Ministers are said to be discussing tighter lockdown rules to stop people meeting outdoors and to make mask-wearing in shops a legal requirement.
According to reports, the current lockdown restrictions in England could be brought closer to those applied during the first national shutdown in March.
The proposals for tougher measures include removing the exception that allows two people from different households to exercise together outdoors, while mask-wearing could be enforced more widely, including in offices and queues.
England’s chief medical officer has warned the coming weeks are going “to be the worst weeks” of the coronavirus pandemic for the NHS.
Professor Chris Whitty said that while 18,000 people were in hospital with Covid-19 during the April peak last year, on Sunday there were more than 30,000 beds occupied by patients with the disease.
He said the pandemic was now “everybody’s problem” as he urged people to “double down” and stop any “unnecessary contacts”.
It comes as seven mass vaccination sites open across England on Monday, capable of delivering thousands of Covid-19 jabs each week.
‘You must have it’, says 80-year-old vaccine recipient
An 80-year-old man receiving a coronavirus vaccine this morning encouraged others to also get the jab.
Keith Garwood, a retired insurance claims manager from Ampthill in Befordshire, was injected with the Oxford/AstraZeneca jab at the mass vaccination centre in Stevenage.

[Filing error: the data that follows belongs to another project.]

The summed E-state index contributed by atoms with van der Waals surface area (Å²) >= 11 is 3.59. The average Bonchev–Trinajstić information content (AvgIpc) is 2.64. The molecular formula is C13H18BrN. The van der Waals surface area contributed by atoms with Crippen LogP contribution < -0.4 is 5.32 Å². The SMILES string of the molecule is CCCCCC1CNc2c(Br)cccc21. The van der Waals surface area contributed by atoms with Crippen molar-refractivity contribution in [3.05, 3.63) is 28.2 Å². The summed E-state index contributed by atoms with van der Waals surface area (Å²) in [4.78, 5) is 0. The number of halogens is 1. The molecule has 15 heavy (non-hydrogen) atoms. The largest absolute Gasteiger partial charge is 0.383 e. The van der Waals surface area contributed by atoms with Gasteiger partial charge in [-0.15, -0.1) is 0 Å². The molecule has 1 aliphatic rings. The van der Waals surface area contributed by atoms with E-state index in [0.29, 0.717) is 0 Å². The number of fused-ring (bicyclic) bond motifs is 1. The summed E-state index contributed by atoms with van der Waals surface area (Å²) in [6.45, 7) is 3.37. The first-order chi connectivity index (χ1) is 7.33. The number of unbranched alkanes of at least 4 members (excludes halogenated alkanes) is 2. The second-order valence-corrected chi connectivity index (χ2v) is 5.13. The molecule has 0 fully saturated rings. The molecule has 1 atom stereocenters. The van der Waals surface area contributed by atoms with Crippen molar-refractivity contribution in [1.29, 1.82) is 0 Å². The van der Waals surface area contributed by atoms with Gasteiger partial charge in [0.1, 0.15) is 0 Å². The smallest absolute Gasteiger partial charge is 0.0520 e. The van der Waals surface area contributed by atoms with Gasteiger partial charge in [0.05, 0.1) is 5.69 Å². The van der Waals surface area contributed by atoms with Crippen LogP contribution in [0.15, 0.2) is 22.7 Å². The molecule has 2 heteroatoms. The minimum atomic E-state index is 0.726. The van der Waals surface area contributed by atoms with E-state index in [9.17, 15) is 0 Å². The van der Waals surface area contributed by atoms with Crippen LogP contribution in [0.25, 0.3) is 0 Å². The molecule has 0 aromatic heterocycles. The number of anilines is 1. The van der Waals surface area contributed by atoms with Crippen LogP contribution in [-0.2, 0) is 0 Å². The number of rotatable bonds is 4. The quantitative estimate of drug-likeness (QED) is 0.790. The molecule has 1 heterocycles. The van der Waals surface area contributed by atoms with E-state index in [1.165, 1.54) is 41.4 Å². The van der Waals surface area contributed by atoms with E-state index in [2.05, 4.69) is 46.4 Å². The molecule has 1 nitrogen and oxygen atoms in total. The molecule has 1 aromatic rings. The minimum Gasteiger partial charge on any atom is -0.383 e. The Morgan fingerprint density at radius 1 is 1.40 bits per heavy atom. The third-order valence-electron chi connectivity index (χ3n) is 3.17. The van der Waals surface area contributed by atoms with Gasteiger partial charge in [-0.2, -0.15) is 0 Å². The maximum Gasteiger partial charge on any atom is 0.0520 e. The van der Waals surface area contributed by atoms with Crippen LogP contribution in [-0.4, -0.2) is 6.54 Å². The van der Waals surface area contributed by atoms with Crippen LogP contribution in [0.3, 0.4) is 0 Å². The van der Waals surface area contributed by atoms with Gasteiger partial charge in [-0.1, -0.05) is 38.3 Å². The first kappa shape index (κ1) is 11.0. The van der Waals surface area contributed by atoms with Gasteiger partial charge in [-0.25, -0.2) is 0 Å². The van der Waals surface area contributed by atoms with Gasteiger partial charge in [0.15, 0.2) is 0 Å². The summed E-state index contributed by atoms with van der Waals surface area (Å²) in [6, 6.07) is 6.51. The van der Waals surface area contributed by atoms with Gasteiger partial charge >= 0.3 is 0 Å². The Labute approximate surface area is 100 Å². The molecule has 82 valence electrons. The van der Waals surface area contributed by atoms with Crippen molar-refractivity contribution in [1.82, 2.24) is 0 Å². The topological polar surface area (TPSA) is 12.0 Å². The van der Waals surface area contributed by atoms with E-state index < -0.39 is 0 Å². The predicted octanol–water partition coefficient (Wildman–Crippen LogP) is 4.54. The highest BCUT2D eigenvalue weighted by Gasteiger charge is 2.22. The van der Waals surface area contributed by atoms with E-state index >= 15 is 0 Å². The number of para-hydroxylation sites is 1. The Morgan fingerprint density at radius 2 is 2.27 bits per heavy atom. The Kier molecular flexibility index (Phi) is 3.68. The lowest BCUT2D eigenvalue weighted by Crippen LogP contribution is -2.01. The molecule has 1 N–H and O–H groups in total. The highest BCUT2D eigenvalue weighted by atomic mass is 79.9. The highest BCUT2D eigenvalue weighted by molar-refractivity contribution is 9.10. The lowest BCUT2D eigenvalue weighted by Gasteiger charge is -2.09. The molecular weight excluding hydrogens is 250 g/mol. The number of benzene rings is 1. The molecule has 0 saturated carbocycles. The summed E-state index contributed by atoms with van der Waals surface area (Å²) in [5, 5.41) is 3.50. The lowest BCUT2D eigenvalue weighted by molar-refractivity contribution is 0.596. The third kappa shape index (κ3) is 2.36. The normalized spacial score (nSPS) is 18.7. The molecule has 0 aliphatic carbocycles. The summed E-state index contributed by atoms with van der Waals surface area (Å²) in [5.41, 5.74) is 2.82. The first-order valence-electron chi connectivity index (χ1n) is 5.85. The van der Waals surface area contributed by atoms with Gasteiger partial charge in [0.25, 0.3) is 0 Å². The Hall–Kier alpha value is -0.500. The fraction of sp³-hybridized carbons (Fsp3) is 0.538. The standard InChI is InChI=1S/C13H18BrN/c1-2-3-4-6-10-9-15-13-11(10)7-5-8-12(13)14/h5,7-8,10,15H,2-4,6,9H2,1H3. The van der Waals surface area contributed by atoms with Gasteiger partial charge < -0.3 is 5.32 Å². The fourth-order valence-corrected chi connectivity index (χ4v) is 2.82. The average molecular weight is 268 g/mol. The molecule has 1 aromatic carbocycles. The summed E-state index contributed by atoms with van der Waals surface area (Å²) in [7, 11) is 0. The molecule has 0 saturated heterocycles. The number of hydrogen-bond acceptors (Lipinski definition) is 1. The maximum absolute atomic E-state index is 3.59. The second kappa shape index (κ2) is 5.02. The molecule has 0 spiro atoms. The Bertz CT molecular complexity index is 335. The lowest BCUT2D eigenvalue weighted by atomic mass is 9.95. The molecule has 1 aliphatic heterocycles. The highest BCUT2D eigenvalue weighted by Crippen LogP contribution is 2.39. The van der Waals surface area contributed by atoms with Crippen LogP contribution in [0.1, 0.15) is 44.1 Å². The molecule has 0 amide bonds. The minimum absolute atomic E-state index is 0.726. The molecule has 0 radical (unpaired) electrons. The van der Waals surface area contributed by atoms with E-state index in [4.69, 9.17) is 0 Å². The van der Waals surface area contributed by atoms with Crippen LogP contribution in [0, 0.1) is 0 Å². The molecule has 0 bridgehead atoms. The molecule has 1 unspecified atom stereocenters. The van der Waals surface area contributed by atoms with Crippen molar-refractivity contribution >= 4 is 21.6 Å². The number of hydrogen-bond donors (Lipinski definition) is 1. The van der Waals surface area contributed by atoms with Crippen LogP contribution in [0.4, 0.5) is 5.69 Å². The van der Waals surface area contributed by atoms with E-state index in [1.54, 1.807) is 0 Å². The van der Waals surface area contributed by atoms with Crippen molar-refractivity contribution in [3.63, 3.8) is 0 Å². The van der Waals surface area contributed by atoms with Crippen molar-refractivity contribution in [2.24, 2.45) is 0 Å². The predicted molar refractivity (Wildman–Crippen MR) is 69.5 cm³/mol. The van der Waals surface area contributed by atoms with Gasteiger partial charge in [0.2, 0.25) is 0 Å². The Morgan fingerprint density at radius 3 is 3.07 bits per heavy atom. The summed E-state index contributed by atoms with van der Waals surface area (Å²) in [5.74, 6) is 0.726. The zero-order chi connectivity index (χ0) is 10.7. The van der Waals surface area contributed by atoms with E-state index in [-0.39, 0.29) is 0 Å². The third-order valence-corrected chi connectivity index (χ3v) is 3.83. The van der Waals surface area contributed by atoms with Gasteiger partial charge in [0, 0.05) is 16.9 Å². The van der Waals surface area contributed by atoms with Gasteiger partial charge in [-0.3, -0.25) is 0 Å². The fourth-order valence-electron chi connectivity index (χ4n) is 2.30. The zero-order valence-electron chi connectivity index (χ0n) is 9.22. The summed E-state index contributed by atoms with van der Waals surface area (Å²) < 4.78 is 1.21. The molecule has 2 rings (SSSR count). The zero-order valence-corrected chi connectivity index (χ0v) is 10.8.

He said: “My own view is, it’s the first time in my life, I’m 80 years of age, where we’ve had something which has had so much impact on your life.
“You must have it, you must have it. If you don’t have it, your own life will be more restricted.”
After receiving the vaccine, he said he felt “fine”.
One in five people in England has already had Covid, research suggests
One in five people in England may have already have had coronavirus, a far higher proportion than previously thought, according to new research.
The number of Covid-19 infections across England during the pandemic could be as high as 12.4 million, or 22 per cent of the population, said data analysts at Edge Health.
Country is ‘at most serious stage’ of pandemic, says Labour leader
Labour leader Sir Keir Starmer said the country is “at the most serious stage” of the pandemic “and that calls for the most serious restrictions”.
Answering questions following a speech setting out his approach to the crisis, Sir Keir said: “There probably is more that we could do.
“An example is the question of whether nurseries should be open.”
He said Boris Johnson should hold daily press conferences “ramming home” the message to “stay at home”.
Pope’s personal doctor dies of Covid-19 complications
Pope Francis’ personal doctor has died of complications related to Covid-19, the Vatican has announced.
Fabrizio Soccorsi, 78, was being treated in Gemelli Hospital for cancer at the time of his death, which was announced in L’Osservatore Romano, the Vatican newspaper, on Saturday.
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UK has not hit peak of current Covid wave, says Whitty
England’s chief medical officer has warned the UK has not yet hit the peak of the current wave of Covid-19 infection, with the next few weeks being “the worst” of the pandemic for the NHS.
Professor Chris Whitty said the vaccine rollout offered hope that lockdown restrictions could be lifted in the coming months, but described the current UK death rate as “appalling”.